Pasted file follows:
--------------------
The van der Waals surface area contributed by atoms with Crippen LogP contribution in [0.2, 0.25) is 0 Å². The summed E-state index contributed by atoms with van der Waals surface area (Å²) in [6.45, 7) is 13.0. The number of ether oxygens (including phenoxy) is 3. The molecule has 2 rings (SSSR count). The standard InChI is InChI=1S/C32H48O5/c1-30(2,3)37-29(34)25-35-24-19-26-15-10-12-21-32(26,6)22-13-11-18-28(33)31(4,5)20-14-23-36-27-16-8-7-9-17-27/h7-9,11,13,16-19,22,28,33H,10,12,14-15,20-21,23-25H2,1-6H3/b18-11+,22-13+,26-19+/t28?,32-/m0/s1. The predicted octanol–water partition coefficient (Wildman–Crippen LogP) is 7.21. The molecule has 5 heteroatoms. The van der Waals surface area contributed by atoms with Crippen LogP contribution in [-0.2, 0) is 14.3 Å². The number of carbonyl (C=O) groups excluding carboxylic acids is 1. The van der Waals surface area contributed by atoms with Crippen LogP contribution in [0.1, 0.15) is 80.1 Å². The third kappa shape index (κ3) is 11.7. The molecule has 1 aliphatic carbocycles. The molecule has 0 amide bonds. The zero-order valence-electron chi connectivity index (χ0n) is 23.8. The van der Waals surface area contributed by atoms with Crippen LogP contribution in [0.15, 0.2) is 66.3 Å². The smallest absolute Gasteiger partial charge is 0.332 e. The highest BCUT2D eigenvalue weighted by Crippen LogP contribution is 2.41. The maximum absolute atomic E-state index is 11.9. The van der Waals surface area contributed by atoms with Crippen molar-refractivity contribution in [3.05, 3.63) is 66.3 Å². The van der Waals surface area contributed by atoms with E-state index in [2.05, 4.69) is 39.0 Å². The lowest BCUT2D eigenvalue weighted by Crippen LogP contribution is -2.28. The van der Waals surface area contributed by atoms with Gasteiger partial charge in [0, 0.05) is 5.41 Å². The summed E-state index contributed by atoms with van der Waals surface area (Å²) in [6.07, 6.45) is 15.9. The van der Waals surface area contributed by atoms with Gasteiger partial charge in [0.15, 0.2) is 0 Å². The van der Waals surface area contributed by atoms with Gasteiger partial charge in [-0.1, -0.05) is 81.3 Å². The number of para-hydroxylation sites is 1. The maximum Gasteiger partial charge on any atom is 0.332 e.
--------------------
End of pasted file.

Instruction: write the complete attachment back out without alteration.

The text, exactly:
The van der Waals surface area contributed by atoms with Crippen LogP contribution in [0.2, 0.25) is 0 Å². The summed E-state index contributed by atoms with van der Waals surface area (Å²) in [6.45, 7) is 13.0. The number of ether oxygens (including phenoxy) is 3. The molecule has 2 rings (SSSR count). The standard InChI is InChI=1S/C32H48O5/c1-30(2,3)37-29(34)25-35-24-19-26-15-10-12-21-32(26,6)22-13-11-18-28(33)31(4,5)20-14-23-36-27-16-8-7-9-17-27/h7-9,11,13,16-19,22,28,33H,10,12,14-15,20-21,23-25H2,1-6H3/b18-11+,22-13+,26-19+/t28?,32-/m0/s1. The predicted octanol–water partition coefficient (Wildman–Crippen LogP) is 7.21. The molecule has 5 heteroatoms. The van der Waals surface area contributed by atoms with Crippen LogP contribution in [-0.2, 0) is 14.3 Å². The number of carbonyl (C=O) groups excluding carboxylic acids is 1. The van der Waals surface area contributed by atoms with Crippen LogP contribution in [0.1, 0.15) is 80.1 Å². The third kappa shape index (κ3) is 11.7. The molecule has 1 aliphatic carbocycles. The molecule has 0 amide bonds. The zero-order valence-electron chi connectivity index (χ0n) is 23.8. The van der Waals surface area contributed by atoms with Crippen LogP contribution in [0.15, 0.2) is 66.3 Å². The smallest absolute Gasteiger partial charge is 0.332 e. The highest BCUT2D eigenvalue weighted by Crippen LogP contribution is 2.41. The maximum absolute atomic E-state index is 11.9. The van der Waals surface area contributed by atoms with Crippen molar-refractivity contribution in [3.05, 3.63) is 66.3 Å². The van der Waals surface area contributed by atoms with E-state index in [2.05, 4.69) is 39.0 Å². The lowest BCUT2D eigenvalue weighted by Crippen LogP contribution is -2.28. The van der Waals surface area contributed by atoms with Gasteiger partial charge in [0, 0.05) is 5.41 Å². The summed E-state index contributed by atoms with van der Waals surface area (Å²) in [6.07, 6.45) is 15.9. The van der Waals surface area contributed by atoms with Gasteiger partial charge in [0.15, 0.2) is 0 Å². The van der Waals surface area contributed by atoms with Gasteiger partial charge in [-0.1, -0.05) is 81.3 Å². The number of para-hydroxylation sites is 1. The maximum Gasteiger partial charge on any atom is 0.332 e.